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Wearable health technology in medical and consumer arenas

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Collect mHealth data and determine what's actionable

Many vendors offer devices that track and collect mHealth data, but that data hasn't been fully integrated into most patient care situations.

Most consumers are aware of the value mobile health applications and wearable devices can have on an individual's health, but can mHealth apps move beyond collecting basic fitness information and become integrated with more traditional patient treatment methods?

Vendors such as Google, Apple, Samsung and countless others offer a wide range of wearable and mobile healthcare devices, as well as software platforms that can facilitate the collection and sharing of data. Although the technology is ready to be put into action, a few challenges are impeding the entrance of patient-generated mHealth data into the healthcare mainstream.

Recently released new wearable devices from Apple and Samsung have further crowded the market of devices that allow individuals to track some aspect of their health data. Many technology enthusiasts rave about the capabilities of some of these devices and are excited by their potential to enhance patients' involvement in their own healthcare. Whether patients are looking for medication reminders, or real-time monitoring of their vital signs, the tools to make a difference in patient care are all there.

Don't discount patient engagement

But technology alone is not enough to help improve patient care. To help care for patients with chronic conditions, vendors must go beyond perfecting the data collection process and design ways to improve patient adherence and engagement. Patients need to be engaged with a new technology if they are expected to adopt it as part of their care routine and sustain an improvement in their conditions. The technology or device should be tailored to the demographic and health status of the individual who is using it.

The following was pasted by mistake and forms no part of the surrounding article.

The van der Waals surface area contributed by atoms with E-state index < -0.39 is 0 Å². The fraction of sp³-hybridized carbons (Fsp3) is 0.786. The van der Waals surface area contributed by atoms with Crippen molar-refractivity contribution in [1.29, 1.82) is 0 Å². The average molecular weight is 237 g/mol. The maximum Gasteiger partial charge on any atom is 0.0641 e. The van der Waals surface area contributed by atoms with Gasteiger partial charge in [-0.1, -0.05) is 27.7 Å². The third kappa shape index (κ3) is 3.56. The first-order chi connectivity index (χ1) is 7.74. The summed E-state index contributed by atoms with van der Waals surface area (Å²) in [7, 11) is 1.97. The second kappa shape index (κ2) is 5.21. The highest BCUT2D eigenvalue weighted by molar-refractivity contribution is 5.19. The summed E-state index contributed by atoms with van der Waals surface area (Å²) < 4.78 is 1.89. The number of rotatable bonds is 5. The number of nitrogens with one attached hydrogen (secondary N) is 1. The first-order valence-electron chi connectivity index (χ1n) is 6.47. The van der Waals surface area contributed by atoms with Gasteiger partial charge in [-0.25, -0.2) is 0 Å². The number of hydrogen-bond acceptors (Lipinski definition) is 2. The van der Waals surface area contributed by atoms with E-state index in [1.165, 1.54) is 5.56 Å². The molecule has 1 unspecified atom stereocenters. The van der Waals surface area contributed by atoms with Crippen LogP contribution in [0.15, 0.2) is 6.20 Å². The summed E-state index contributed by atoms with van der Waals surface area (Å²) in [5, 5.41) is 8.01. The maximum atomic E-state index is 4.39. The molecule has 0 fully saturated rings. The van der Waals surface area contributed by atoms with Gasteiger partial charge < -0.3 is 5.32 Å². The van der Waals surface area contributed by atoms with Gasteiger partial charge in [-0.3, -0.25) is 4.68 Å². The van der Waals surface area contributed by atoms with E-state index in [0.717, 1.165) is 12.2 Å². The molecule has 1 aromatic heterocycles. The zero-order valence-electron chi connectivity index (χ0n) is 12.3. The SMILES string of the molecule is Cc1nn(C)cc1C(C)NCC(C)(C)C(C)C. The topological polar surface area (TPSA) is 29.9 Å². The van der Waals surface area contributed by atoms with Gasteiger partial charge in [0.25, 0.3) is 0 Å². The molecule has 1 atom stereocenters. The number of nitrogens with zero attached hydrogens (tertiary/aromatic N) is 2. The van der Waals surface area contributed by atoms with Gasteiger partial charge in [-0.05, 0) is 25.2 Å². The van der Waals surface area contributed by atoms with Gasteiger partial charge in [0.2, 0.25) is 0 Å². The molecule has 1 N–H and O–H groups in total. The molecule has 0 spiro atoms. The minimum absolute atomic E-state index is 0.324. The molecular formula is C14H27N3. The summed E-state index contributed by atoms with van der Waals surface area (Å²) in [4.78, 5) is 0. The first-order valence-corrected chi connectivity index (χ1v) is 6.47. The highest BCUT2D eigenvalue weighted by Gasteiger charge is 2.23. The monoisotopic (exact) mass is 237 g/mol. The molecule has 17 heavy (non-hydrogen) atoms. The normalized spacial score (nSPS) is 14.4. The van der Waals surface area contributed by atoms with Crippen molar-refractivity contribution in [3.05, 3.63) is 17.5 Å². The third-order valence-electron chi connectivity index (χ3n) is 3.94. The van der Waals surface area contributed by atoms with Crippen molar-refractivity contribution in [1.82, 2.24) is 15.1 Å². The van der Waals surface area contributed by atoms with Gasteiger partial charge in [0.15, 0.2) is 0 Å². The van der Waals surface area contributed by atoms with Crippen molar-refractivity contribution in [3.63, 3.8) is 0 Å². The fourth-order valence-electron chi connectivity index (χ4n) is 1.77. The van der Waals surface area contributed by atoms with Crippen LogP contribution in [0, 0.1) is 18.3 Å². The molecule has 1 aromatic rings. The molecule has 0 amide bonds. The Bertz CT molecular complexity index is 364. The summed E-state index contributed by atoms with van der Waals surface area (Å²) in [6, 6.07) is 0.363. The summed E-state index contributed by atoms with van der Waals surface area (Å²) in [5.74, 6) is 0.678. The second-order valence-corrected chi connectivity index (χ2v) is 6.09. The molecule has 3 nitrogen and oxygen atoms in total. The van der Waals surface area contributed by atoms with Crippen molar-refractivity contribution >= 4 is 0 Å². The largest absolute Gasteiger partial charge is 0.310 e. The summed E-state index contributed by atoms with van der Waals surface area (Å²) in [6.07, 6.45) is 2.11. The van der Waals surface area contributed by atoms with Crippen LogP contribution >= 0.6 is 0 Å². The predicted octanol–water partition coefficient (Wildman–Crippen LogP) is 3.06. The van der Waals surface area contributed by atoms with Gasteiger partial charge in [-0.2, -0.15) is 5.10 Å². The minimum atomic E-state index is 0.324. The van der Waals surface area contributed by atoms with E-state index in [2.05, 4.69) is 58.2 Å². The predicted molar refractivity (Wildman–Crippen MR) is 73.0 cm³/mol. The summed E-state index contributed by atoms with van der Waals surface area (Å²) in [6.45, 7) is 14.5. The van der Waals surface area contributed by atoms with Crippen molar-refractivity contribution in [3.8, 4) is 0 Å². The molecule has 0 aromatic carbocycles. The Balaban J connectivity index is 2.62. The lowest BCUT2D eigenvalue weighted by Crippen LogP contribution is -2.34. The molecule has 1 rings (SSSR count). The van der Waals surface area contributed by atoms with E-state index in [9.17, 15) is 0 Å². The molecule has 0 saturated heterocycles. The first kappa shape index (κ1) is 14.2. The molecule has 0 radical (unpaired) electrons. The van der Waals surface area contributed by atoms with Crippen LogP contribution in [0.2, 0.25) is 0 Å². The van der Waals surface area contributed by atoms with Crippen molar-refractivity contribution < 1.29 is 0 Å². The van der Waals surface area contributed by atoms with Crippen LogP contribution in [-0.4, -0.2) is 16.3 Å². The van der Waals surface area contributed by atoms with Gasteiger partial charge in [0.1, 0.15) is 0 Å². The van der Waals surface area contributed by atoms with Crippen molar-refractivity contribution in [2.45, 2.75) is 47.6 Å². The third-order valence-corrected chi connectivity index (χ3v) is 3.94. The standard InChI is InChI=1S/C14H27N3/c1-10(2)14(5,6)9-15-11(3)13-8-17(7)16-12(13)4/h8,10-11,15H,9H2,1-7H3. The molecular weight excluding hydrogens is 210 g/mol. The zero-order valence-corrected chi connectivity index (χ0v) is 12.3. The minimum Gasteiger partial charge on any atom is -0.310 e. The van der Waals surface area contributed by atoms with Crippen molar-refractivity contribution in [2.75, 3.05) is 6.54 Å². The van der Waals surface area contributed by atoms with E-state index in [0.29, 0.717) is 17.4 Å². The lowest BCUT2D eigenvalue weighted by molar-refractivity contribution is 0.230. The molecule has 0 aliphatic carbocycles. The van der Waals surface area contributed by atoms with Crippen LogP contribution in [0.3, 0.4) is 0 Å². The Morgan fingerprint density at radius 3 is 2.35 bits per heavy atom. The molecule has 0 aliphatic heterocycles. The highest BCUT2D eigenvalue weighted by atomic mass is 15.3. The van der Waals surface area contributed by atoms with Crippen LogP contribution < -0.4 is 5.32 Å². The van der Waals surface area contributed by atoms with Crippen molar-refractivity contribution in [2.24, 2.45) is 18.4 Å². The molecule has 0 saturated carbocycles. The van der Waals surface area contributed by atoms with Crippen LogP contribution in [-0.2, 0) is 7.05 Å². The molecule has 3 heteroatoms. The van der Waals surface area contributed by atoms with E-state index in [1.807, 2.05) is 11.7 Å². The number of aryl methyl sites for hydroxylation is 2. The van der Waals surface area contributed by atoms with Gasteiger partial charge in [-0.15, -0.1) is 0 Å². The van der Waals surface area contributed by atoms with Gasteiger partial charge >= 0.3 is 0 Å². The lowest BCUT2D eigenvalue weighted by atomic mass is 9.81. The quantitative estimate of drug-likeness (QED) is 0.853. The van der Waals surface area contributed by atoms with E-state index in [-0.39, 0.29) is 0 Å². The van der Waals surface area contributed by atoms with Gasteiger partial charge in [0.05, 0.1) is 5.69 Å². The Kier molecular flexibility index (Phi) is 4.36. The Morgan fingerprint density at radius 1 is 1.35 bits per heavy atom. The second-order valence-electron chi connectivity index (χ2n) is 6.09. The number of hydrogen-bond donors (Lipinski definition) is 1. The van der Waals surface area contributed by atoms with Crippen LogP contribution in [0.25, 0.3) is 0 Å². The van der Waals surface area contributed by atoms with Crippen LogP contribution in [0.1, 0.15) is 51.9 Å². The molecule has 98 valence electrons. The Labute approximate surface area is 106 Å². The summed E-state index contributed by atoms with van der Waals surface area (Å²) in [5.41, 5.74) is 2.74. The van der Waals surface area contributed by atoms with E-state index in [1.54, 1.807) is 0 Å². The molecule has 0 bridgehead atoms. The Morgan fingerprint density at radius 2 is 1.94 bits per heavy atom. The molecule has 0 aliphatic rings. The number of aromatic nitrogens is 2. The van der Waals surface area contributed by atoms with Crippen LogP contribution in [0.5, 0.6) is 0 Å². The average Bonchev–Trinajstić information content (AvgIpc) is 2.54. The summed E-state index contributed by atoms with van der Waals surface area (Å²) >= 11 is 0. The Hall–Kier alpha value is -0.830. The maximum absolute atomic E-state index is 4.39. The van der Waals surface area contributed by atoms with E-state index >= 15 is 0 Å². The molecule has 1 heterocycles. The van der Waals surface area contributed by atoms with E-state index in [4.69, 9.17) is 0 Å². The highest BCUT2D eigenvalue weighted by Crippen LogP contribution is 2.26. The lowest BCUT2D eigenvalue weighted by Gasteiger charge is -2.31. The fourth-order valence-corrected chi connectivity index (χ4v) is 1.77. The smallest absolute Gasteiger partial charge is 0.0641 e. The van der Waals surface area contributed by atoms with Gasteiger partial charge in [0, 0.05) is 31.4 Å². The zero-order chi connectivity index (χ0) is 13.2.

When considering mHealth devices available to patients today, it is important for medical professionals to single out the devices that adhere to and supplement their original treatment plan. For diabetic patients, this might mean using technology that monitors blood glucose levels and offers friendly reminders to support healthy eating habits. When using tools like these, patients and physicians must keep an open line of communication and discuss how well the device is fitting into the treatment plan.

What's next for mHealth data?

Mobile devices and wearables are creating new opportunities for healthcare providers by giving them more frequent access to mHealth data, data that was previously only collected during an office visit. These devices can add value to the patient-physician relationship because they arm patients with health information that they can discuss with their physician.

The tantalizing potential of patient mHealth data and devices will remain unrealized if a few hurdles aren't cleared. First, patients and providers must sort through the immense quantity of mHealth products and pick one that meets the patient's needs and can be supported by the physician.

About the author
Reda Chouffani is vice president of development at Biz Technology Solutions Inc., which provides software design, development and deployment services for the healthcare industry. Let us know what you think about the story; email editor@searchhealthit.com or contact @SearchHealthIT on Twitter.

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This was last published in June 2015

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Essential Guide

Wearable health technology in medical and consumer arenas

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When will data collected by mHealth devices or apps become a greater part of patient care and what will precipitate this change?
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